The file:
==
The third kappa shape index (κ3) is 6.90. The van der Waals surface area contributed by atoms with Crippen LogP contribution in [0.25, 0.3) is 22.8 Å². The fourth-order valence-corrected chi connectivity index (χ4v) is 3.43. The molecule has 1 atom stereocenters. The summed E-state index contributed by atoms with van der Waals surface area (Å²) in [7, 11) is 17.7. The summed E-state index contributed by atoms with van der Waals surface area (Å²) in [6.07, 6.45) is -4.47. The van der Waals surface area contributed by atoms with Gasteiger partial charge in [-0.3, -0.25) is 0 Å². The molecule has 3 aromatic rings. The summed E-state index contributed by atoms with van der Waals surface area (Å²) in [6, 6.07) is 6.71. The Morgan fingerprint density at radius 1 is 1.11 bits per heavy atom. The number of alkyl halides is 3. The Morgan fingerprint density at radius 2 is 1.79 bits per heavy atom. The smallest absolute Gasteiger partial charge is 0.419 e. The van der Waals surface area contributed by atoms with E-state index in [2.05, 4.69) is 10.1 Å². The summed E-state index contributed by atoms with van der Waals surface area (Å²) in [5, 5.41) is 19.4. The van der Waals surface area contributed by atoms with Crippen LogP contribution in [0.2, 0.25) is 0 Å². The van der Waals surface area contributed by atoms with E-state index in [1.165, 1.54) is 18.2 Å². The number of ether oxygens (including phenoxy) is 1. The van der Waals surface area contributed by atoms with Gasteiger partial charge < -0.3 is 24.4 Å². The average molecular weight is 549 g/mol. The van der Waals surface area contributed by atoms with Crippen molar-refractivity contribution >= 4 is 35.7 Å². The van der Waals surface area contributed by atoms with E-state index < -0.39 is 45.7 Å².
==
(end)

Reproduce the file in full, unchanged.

The third kappa shape index (κ3) is 6.90. The van der Waals surface area contributed by atoms with Crippen LogP contribution in [0.25, 0.3) is 22.8 Å². The fourth-order valence-corrected chi connectivity index (χ4v) is 3.43. The molecule has 1 atom stereocenters. The summed E-state index contributed by atoms with van der Waals surface area (Å²) in [7, 11) is 17.7. The summed E-state index contributed by atoms with van der Waals surface area (Å²) in [6.07, 6.45) is -4.47. The van der Waals surface area contributed by atoms with Gasteiger partial charge in [-0.3, -0.25) is 0 Å². The molecule has 3 aromatic rings. The summed E-state index contributed by atoms with van der Waals surface area (Å²) in [6, 6.07) is 6.71. The Morgan fingerprint density at radius 1 is 1.11 bits per heavy atom. The number of alkyl halides is 3. The Morgan fingerprint density at radius 2 is 1.79 bits per heavy atom. The smallest absolute Gasteiger partial charge is 0.419 e. The van der Waals surface area contributed by atoms with E-state index in [2.05, 4.69) is 10.1 Å². The summed E-state index contributed by atoms with van der Waals surface area (Å²) in [5, 5.41) is 19.4. The van der Waals surface area contributed by atoms with Crippen LogP contribution in [0.2, 0.25) is 0 Å². The van der Waals surface area contributed by atoms with E-state index in [1.165, 1.54) is 18.2 Å². The number of ether oxygens (including phenoxy) is 1. The van der Waals surface area contributed by atoms with Gasteiger partial charge < -0.3 is 24.4 Å². The average molecular weight is 549 g/mol. The van der Waals surface area contributed by atoms with Crippen molar-refractivity contribution >= 4 is 35.7 Å². The van der Waals surface area contributed by atoms with E-state index < -0.39 is 45.7 Å².